Mind you, just so we’re clear on that – three-and-a-half days is NOT enough to see everything worth seeing in Québec City and the area.
From its centuries-old stone buildings that look like they were transported straight from France, to its many museums, this charming city of about half a million has a lot to offer to visitors.
Unfortunately, we only had a long weekend for this visit, but if you have more time, do yourself a favor and spend a few more days in this capital of the Canadian province of Québec.
It’s an about six-hour drive from Boston, another old city worth seeing, but it’s very different than any American cities you will see, including the also-French New Orleans.
We saw the following attractions in Québec City. You can decide whether you want to put them on your to-see list as well.
Les Tours du Vieux Québec
Whenever we’re visiting a city for the first time, we like to do a bus tour, just to get a general overview and feel of the city. In every city there might be streets and areas that buses don’t go to, of course, and that applies to Québec City as well, but Les Tours du Vieux Québec does a pretty impressive loop on their Ligne Rouge.
It’s is a hop-on-hop-off type of tour, with 12 stops, but buses leave only about every 30 minutes, so you’ll have to time your visits to local museums just right, so that you don’t have to wait.
We did the whole loop the first day, and it was a lot of fun getting this general overview of Québec City from the upper deck!
Funiculaire du Vieux-Québec
The Funiculaire was built in 1879, and modernized in 1998. The ride isn’t long, but the kids liked the view onto the river, and if you don’t want to face the stairs, it’s a fairly cheap ($2.25 CAN) option to get you up or down the hill.
Lunch at Le Comptoir
Le Comptoir is located on rue Saint-Jean, a bit to the west beyond the walls of the Old Québec. It was recommended by the concierge at the place where we stayed, and since it was on our way, we decided to stop and try some poutine, of course.
(For those of you who don’t know what poutine is, it’s a traditional Quebecois dish of french fries, topped with a light brown gravy-like sauce and cheese curds. It’s probably incredibly unhealthy, but it’s also very yummy, when made well.)
All in all, Le Comptoir is a funky little restaurant, with nice, urban décor.
While you’re on rue Saint-Jean, you walk a bit further west, to 755 rue Saint-Jean. The building at that address looks like a church, and it used to be a church – an Anglican St. Matthew’s church to be exact. In 1979 the building was purchased by City of Quebec to accommodate a library. If the library, known in French as Bibliothèque Saint-Jean-Baptiste, is open, go inside and look at the beautiful stain glass windows!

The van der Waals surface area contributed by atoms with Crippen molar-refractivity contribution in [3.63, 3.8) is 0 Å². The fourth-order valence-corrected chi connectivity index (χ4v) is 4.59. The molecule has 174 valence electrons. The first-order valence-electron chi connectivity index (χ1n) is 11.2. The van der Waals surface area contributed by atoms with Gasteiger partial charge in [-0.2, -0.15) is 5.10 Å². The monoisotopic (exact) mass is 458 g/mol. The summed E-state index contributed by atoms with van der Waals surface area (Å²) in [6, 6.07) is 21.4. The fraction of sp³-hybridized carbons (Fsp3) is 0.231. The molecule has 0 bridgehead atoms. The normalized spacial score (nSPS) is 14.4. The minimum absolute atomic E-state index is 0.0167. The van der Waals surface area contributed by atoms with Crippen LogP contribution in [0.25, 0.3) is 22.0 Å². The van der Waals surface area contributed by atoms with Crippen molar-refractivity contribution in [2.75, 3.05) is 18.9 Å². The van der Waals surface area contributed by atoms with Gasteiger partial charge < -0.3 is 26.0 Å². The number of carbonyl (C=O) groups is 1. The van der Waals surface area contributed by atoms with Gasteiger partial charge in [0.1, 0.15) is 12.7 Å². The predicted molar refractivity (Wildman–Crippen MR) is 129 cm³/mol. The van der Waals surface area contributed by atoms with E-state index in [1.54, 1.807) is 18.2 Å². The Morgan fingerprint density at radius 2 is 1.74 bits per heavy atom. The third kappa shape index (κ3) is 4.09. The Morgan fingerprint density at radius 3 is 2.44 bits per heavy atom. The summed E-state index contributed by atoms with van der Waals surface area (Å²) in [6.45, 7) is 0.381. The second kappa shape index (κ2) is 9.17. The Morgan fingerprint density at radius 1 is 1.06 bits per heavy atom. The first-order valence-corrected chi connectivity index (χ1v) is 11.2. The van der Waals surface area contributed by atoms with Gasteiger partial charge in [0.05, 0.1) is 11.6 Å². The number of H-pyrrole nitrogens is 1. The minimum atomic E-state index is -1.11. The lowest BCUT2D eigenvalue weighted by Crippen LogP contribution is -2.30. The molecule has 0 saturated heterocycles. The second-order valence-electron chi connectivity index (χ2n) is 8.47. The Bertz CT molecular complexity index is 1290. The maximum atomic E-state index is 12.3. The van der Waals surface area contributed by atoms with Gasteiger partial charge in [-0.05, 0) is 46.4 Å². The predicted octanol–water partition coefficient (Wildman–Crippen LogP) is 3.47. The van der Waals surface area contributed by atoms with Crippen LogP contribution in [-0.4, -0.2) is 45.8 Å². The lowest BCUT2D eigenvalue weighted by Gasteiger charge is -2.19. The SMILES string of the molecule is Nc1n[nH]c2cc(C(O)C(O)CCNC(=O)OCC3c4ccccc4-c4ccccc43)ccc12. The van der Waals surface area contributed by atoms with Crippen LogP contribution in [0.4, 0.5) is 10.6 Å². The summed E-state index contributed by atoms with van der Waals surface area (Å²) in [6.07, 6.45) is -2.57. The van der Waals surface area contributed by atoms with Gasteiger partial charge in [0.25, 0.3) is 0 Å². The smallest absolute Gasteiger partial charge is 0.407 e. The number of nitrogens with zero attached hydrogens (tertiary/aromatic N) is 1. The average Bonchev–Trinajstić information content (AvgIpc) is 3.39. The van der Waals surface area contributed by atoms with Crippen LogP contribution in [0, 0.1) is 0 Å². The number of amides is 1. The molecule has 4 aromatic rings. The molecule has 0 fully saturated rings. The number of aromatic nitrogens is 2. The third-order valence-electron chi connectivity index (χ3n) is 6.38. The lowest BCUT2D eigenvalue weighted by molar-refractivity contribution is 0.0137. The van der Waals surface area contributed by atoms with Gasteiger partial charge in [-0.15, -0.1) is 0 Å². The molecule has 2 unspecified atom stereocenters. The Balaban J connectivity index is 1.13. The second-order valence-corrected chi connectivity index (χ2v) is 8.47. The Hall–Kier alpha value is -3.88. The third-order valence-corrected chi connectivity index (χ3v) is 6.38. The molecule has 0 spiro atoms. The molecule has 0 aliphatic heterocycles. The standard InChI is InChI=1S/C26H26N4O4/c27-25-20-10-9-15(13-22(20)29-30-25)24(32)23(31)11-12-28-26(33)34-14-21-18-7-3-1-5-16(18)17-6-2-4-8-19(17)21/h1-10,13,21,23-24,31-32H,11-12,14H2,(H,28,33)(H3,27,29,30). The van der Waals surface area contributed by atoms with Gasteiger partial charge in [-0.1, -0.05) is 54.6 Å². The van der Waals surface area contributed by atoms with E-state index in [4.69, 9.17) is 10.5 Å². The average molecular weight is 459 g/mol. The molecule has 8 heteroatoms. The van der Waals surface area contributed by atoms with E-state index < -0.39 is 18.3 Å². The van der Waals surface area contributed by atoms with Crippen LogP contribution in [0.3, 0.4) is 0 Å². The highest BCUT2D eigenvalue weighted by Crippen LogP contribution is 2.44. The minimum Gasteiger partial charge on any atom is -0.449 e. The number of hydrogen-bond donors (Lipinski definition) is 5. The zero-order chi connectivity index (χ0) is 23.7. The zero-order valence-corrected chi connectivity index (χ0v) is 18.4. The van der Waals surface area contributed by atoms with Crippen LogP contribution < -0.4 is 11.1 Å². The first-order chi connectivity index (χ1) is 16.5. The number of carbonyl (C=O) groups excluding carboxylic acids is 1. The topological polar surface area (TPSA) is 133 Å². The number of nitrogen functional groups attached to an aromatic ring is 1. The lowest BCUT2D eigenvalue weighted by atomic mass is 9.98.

Observatoire de la Capitale
The Observatoire de la Capitale is located on the 31st floor of the Marie-Guyart Building, and is the highest vantage point in Québec City. You can get an impressive panoramic view from its floor to ceiling windows into every direction.
The Observatoire also offers touch screen stations pointing out the most important buildings, wall displays illustrating the city’s history, and audio stations where you can listen to narratives about the area’s history “told” by historical figures.
Érico Chocolaterie et Pâtisserie Créative – Érico Creative Chocolate Shop and Chocolate Museum
Either on the way to the Observatoire or on the way back to the Old Québec, stop at the Érico Chocolaterie et Pâtisserie Créative, located at 634 Rue Saint-Jean. You can get there some pretty yummy (though pricey) chocolates and ice cream, but make sure you also walk around their one-room Chocolate Museum.
My daughter loved the “feel without seeing” displays and trying to guess what she was touching, and the chocolate whisk used by the Mayans to whip up chocolate into liquid form.
Musée national des beaux-arts du Québec
Musée national des beaux-arts du Québec is located quite a bit to the west from the Old Québec. If you’re staying within the city walls, it will take you at least 20 minutes by foot to get there. You can drive there and park, of course, or you can try public transportation, and use the trip planner Trajecto.
It’s not a huge museum, compared to some famous art museums you might have seen if you traveled to London, New York City, or even Boston, but it’s worth visiting.
Make sure you don’t miss the “prison” wing – the Charles Baillairgé Pavillion was the Québec City jail for more than a century and was incorporated into the museum in 1991.
Also, the new addition to the museum, that will allow it to show a larger percentage of its collections, is scheduled to open in 2016.
Musée de la place Royale
Musée de la place Royale, located at the original site of a trading post established in 1608 by Samuel de Champlain, offers a glimpse into the history of New France from its founding in 1608 through today.
Don’t miss “Facing Champlain” – a 3D movie which in a quite artistic way offers an overview of myths surrounding the founder of Québec City – Samuel de Champlain.
The museum also has a small, but fun dress-up section for kids on the ground level.
Traverse Québec – Lévis
Traverse Québec – Lévis is a short ferry ride that connects Québec City and Lévis, located on the opposite bank of the St. Lawrence River.